## Activity Based Physics Thinking Problems in Electromagnetism: Electrostatics

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### Activity Based Physics Thinking Problems in Electromagnetism: Electrostatics

1) Two large parallel sheets of charge are separated by a distance d, small compared to the size of the sheets. The area of each sheet is A. The distance d is small enough that
the sheets can be treated as if they were infinite in extent. The amount of charge per unit area in the sheets are +s and -s respectively. Express all your answers for this problem in terms of the given parameters (s, d, A) and (if needed) universal constants.

(a) What is the electrostatic potential difference between the two sheets?
(b) An uncharged conducting slab of thickness d/3 is inserted between the two sheets of charge but does not touch either of them. Describe what happens to the sheet immediately after its insertion.
(c) When things have settled down, what is the electrostatic potential difference between the two sheets?
(d) What is the capacitance of the configuration before and after the slab is inserted?

2) Two "infinite" plane sheets of surface charge of density s = -40 mC/m2 and s = +60 mC/m2 are located 2 cm apart parallel to each other. Discuss the E field of this system. Now suppose that the two planes, instead of being parallel, intersect at right angles. Show what the field is like in each of the four regions into which space is divided.

 3) The figure on the right shows a contour plot of a piece of a range of hills in Virginia. The outer part of the figure is at sea level (marked 0). Each contour line from the region marked zero shows a level 10 m higher than the previous. The maximum height is 70 m and is shown by the number 70.  Answer the following questions by giving the pair of grid markers (a letter and a number) closest to the point being requested.  (a) Where is there a steep cliff?  (b) Where is there a pass between two hills?  (c) Where is the easiest climb up the hill?

4) Sketch qualitatively the pattern of electric field lines created by four equal positive charges placed at the corner of a square. Sketch qualitatively the equipotential surfaces for this configuration. (You only need to draw the field and potentials in the plane of the charge. Hint: Use symmetry!)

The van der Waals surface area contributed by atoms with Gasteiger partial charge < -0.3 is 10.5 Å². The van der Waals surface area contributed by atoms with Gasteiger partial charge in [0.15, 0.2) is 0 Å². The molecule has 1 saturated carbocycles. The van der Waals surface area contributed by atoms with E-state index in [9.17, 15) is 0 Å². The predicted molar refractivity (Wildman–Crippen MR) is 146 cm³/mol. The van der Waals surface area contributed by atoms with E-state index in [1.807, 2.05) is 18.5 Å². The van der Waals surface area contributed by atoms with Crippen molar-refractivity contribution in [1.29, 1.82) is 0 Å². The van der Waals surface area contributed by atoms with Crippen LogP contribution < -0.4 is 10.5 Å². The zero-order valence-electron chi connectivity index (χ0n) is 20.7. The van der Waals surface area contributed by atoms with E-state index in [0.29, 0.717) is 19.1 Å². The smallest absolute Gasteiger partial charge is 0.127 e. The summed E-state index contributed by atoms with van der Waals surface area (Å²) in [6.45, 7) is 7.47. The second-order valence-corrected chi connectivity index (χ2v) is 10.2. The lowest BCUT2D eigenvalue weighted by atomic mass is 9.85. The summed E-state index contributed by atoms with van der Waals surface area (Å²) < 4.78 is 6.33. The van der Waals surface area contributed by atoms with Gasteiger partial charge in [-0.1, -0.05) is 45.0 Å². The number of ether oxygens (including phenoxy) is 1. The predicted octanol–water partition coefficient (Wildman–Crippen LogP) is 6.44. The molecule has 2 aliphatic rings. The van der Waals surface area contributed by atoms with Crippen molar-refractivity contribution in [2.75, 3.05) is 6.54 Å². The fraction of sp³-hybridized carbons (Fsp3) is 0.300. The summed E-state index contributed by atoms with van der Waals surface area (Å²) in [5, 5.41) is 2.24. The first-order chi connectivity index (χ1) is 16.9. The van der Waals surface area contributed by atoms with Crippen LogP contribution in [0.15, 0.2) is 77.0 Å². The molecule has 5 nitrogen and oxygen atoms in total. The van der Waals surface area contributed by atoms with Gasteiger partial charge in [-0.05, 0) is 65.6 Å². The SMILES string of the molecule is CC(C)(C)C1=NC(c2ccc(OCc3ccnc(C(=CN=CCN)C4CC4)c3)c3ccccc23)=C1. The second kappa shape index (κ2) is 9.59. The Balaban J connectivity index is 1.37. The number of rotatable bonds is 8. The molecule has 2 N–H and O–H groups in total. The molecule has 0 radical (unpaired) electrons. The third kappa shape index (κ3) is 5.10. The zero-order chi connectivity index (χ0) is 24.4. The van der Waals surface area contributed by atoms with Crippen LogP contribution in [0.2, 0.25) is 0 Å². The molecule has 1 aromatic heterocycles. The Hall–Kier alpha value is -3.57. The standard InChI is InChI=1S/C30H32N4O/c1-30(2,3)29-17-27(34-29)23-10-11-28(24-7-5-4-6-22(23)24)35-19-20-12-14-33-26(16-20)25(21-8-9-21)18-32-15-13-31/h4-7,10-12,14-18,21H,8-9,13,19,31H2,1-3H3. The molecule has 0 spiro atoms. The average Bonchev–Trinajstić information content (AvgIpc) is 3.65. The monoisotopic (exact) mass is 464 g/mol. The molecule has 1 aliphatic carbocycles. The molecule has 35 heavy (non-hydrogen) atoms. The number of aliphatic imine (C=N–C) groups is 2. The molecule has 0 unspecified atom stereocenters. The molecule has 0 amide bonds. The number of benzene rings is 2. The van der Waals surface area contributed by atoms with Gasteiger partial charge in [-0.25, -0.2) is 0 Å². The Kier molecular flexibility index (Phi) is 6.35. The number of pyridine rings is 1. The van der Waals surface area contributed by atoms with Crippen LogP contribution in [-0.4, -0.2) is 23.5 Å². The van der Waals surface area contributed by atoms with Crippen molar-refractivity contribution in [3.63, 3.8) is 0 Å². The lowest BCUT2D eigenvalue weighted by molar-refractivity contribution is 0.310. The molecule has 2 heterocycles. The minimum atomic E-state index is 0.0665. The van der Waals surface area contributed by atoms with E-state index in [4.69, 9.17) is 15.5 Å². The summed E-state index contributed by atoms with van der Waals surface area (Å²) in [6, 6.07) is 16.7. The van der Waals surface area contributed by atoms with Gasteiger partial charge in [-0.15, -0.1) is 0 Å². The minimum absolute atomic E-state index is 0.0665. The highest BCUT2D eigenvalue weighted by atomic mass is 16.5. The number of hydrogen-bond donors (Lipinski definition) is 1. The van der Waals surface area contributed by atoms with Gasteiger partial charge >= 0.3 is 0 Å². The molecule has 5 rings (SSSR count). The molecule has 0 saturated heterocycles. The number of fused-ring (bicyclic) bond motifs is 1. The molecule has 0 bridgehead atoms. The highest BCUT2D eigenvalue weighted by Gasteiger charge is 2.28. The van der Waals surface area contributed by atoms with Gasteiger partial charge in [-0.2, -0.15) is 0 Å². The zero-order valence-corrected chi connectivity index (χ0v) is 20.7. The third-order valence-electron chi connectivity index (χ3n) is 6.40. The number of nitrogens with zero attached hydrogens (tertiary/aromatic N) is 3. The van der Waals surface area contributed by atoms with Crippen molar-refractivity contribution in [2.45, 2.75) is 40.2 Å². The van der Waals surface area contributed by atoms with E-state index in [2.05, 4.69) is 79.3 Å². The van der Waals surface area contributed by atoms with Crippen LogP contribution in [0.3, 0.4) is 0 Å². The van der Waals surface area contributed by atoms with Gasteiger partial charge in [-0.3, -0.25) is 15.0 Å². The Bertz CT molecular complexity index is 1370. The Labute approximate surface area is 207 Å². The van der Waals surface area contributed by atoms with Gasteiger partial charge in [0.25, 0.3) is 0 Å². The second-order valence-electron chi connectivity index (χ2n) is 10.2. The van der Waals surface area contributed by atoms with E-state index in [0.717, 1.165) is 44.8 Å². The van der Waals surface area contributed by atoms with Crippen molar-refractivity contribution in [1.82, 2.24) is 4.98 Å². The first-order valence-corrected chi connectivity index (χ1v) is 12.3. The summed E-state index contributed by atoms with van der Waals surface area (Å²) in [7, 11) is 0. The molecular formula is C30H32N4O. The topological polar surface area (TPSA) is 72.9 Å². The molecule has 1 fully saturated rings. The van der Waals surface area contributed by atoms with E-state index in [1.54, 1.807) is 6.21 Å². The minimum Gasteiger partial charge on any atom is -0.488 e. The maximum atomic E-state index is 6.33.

5) (a) Suppose that I have a conducting sphere of radius R with a charge q. Show that if I bring a small amount of charge dq from infinity up to the surface of the sphere, that it takes an amount of work dW = Kq dq/R. (b) Suppose I have a conducting sphere of radius R with a total charge Q. Show that the amount of work needed to bring up all the charge on the sphere is equal to the energy stored in the field of the sphere when it is considered as a capacitor.

6) Two copper spheres of radius 1cm are supported on rigid insulating rods so that their centers are a distance 100 cm apart. A charge of 0.1 mC is placed on one of the spheres

(a) What is the potential difference between the two spheres?
(b) What is the electrostatic potential energy of interaction between the two spheres? (Assume the radii of the spheres can be considered to be negligible.)
(c) What is the total electrostatic potential energy of the system? (Now include the energy due to the charge distribution on the one sphere. Do not ignore the radius.)
(d) A wire is used to connect the two spheres. After a while the wire is removed. What will be the charge on each sphere?
(e) Calculate the total electrostatic potential energy of the system now, including the energy of interaction between the spheres and the electrostatic potential energy stored as a result of the charge on each sphere.
(f) Why are the two energies you calculated in (c) and (e) not equal? Where did it go?

7) In the figure on the left below is displayed a grid with coordinates measured in meters. On the grid two charges are placed with their positions indicated as black circles. We call the charge at the position (1,0) q1, and the charge at the position (-1,0) q2. In the middle figure below is displayed a set of possible vector directions. On the right is a list of the components of possible E fields. For each of the three cases described below specify: an arrow corresponding to the directions of the E field from the middle figure, and a set of components from the list on the right. Each of your answers should consist of a capital letter and a small letter.

(a)  E field at the point (x,y) = (-1,1)
(b)  E field at the point (x,y) = (-1,-1)
(c)  E field at the point (x,y) = (0,-1)